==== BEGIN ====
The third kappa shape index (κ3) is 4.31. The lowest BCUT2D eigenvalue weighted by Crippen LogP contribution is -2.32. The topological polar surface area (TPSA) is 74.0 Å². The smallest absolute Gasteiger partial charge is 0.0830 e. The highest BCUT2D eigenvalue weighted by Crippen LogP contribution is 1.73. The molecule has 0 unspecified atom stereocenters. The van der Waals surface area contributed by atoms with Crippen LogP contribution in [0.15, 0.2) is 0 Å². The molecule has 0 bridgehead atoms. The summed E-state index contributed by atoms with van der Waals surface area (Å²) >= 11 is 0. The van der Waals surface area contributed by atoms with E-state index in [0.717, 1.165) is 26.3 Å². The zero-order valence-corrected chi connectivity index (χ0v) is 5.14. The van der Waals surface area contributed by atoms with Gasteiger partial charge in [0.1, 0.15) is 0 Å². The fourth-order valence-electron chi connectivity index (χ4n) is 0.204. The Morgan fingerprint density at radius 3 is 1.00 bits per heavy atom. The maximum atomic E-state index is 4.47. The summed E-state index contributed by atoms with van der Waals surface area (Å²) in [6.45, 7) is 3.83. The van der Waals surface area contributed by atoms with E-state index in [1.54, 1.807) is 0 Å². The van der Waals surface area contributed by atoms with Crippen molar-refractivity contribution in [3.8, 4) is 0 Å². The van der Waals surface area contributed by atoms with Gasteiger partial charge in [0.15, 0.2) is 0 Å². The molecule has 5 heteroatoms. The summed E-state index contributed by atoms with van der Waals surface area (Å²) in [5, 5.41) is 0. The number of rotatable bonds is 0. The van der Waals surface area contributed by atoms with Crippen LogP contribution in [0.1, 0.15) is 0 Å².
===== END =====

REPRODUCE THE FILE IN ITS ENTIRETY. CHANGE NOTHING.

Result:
The third kappa shape index (κ3) is 4.31. The lowest BCUT2D eigenvalue weighted by Crippen LogP contribution is -2.32. The topological polar surface area (TPSA) is 74.0 Å². The smallest absolute Gasteiger partial charge is 0.0830 e. The highest BCUT2D eigenvalue weighted by Crippen LogP contribution is 1.73. The molecule has 0 unspecified atom stereocenters. The van der Waals surface area contributed by atoms with Crippen LogP contribution in [0.15, 0.2) is 0 Å². The molecule has 0 bridgehead atoms. The summed E-state index contributed by atoms with van der Waals surface area (Å²) >= 11 is 0. The van der Waals surface area contributed by atoms with E-state index in [0.717, 1.165) is 26.3 Å². The zero-order valence-corrected chi connectivity index (χ0v) is 5.14. The van der Waals surface area contributed by atoms with Gasteiger partial charge in [0.1, 0.15) is 0 Å². The fourth-order valence-electron chi connectivity index (χ4n) is 0.204. The Morgan fingerprint density at radius 3 is 1.00 bits per heavy atom. The maximum atomic E-state index is 4.47. The summed E-state index contributed by atoms with van der Waals surface area (Å²) in [6.45, 7) is 3.83. The van der Waals surface area contributed by atoms with E-state index in [1.54, 1.807) is 0 Å². The van der Waals surface area contributed by atoms with Crippen molar-refractivity contribution in [3.8, 4) is 0 Å². The van der Waals surface area contributed by atoms with Gasteiger partial charge in [0.15, 0.2) is 0 Å². The molecule has 5 heteroatoms. The summed E-state index contributed by atoms with van der Waals surface area (Å²) in [5, 5.41) is 0. The number of rotatable bonds is 0. The van der Waals surface area contributed by atoms with Crippen LogP contribution in [0.1, 0.15) is 0 Å².